Senior Member JeremyZ's Avatar
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    An idea for travelling via airline with your folder, which I saw at the Xootr website, is to find a large, hard suitcase, like a Samsonite. For a bike, it can be a dumpy-looking old one from a garage sale.

    When the baggage handlers pick up that bike case and find that it only weighs 35 lbs, they'll be happy and maybe they won't smash it quite as much. Find something somewhat newer with wheels, and that would be pretty slick. (Wal*Mart caliber maybe?)

  15. #15
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    Duffle (sic!) bag

    Quote Originally Posted by edgross208 View Post
    I recently bought a large duffel bag on sale at REI for 39.95 and it nicely takes my Dahon Helios. It's more robust than the Dahon Bolso and zips closed (with some massaging) with a helmet and tools inside. I wouldn't try to use it for air travel, though -- TSA and baggage handlers are tough on bendable parts, like the chainring that was bowed badly last time I tried it.
    Actually, I quoted too high. The bag was $34.93 (plus tax, of course) at REI. SKU is 737-040-0017. It's called a "Packs for Life" "Carryall Duffle Bag" "Colossal Size" (18x42). It also included a nice "Bonus! travel pouch" that turns out to be a small briefcase-size bag great for a few papers and a bottle. Good luck finding one.

  16. #16
    Senior Member JeremyZ's Avatar
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    Quote Originally Posted by folder fanatic View Post
    I have a list of ideas on this topic on my own Web site at:

    http://www.geocities.com/folder_fanatic/Security3.html
    Have you finished your instructions for the simple bag yet?

  17. #17
    Car free since 1995 pm124's Avatar
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    Quote Originally Posted by JeremyZ View Post
    Have you finished your instructions for the simple bag yet?
    I can tell you what we did. We made each bag out of 1 yard of lightweight rip stop nylon. For your curve, that's about right. For the 20" bike, you'll need about 1.25 yards. Both of the Dahons stand much taller than my bike, so I won't give you the measurements. Rather, just drape the fabric over the bike, cut to fit, and sew up the two open seams. Viola! This bag will easily fit in an under the seat bag.

  18. #18
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    Light weight bike bag

    Any Pic's of that bag? I'm trying that route also and need to see some examples.

  19. #19
    jur
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    Just curious on such a ripstop bag - you can't go carrying the bike by the bag being not robust, so I suppose you grip the bike thru the fabric...?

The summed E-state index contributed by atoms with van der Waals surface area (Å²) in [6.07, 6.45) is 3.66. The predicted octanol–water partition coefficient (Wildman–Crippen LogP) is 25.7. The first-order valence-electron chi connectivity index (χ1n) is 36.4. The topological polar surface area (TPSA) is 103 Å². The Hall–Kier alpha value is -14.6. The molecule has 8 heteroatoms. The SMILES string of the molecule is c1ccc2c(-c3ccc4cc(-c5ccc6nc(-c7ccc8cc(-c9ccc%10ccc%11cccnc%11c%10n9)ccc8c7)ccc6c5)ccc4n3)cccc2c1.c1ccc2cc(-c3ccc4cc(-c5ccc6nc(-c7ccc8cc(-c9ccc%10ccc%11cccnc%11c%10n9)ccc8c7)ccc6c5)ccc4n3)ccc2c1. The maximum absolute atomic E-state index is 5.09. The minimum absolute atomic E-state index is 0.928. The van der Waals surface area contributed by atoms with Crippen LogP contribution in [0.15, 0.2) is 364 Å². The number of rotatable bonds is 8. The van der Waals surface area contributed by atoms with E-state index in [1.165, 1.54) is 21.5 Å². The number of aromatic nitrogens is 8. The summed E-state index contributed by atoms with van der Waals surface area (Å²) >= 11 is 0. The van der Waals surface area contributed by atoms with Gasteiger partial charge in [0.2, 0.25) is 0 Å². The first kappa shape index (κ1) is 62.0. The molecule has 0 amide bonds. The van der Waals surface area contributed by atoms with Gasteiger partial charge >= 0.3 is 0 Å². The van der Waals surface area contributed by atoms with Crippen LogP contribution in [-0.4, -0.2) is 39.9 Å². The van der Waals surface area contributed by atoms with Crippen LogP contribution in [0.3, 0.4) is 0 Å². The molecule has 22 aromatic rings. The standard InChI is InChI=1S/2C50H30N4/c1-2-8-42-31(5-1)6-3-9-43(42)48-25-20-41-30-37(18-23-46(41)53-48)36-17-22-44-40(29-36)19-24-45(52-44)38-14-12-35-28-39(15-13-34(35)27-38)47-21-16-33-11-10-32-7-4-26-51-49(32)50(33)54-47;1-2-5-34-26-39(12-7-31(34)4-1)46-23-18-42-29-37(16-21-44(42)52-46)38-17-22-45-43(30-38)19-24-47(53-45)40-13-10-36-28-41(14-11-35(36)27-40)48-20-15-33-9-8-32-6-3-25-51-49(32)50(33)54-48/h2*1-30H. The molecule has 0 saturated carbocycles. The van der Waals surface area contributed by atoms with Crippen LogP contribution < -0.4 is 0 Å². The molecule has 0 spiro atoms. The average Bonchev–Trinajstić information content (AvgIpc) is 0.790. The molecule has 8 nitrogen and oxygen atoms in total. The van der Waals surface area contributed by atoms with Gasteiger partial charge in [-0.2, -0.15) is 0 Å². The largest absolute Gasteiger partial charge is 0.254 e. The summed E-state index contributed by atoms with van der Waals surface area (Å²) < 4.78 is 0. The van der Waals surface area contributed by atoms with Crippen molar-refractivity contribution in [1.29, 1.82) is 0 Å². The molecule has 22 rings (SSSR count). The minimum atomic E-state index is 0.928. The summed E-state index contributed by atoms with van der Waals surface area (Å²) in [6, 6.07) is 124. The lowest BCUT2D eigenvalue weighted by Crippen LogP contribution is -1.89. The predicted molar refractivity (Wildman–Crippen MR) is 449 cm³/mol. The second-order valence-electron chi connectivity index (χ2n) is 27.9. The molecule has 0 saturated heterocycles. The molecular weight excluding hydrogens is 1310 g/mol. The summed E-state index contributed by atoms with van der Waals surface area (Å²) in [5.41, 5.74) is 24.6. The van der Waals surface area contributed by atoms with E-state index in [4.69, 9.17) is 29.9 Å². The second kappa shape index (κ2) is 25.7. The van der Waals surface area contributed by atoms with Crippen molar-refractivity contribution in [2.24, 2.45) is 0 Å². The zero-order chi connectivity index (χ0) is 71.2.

My folding bike photo essays www.dekter.net/

  20. #20
    Car free since 1995 pm124's Avatar
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    Quote Originally Posted by jur View Post
    Just curious on such a ripstop bag - you can't go carrying the bike by the bag being not robust, so I suppose you grip the bike thru the fabric...?
    Yes, the bags have a hole in the top that allows one to reach through the bag. My camera is in the repair shop, but I'll post pics as soon as it comes back. (My cell is Virgin pay as you go, so no camera on it.)

  21. #21
    Car free since 1995 pm124's Avatar
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    I have photos of the older bags. The silver is the Birdy bag and the red one is the Dahon slip cover:


    Here is a lousy pic of the ones we made I took with the built in camera in my laptop. I'll try to scan in a pattern.


    Again, these are slip covers that fit in the under the seat tool bag. For a full bike bag like the El Bolso or Birdy backpack, you'll need to spend money.

  22. #22
    jur
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    What is the primary purpose of these?
    My folding bike photo essays www.dekter.net/

  23. #23
    Senior Member JeremyZ's Avatar
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    Quote Originally Posted by jur View Post
    What is the primary purpose of these?
    Hi Jur. This is a good idea, and I see what you're getting at. It's not as beefy (or expensive) as a "proper" bike bag. However, it is a lot more packable & light than a proper bike bag. Also, it meets the requirements for having the bike bagged while taking public transit. They are more concerned with you ripping seat material and getting grease on things than having a bag that can actually carry the weight of the bike. This is why others have recommended garbage bags. That sounds ridiculous at first, but for meeting minimum requirements and not having to carry a bulkier bag for the rest of the day can make sense at times.

    Also, for storing the bike indoors, say in a closet, this would be adequate. One wouldn't have to worry about one's clothes getting dirty or ripped.

    Lastly, unless one is going into a very big building, one usually doesn't need to carry a folding bike that far.

  24. #24
    Car free since 1995 pm124's Avatar
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    Yes, that's mostly it. But also to get into cafes or buildings. I bag about 1X per day. With the bag, I've gotten into an embassy, many small stores and food places. This also prevents the need for a lock in NYC, which nearly assures the bike will not get stolen.

  25. #25
    jur
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    Ah, I see.
    My folding bike photo essays www.dekter.net/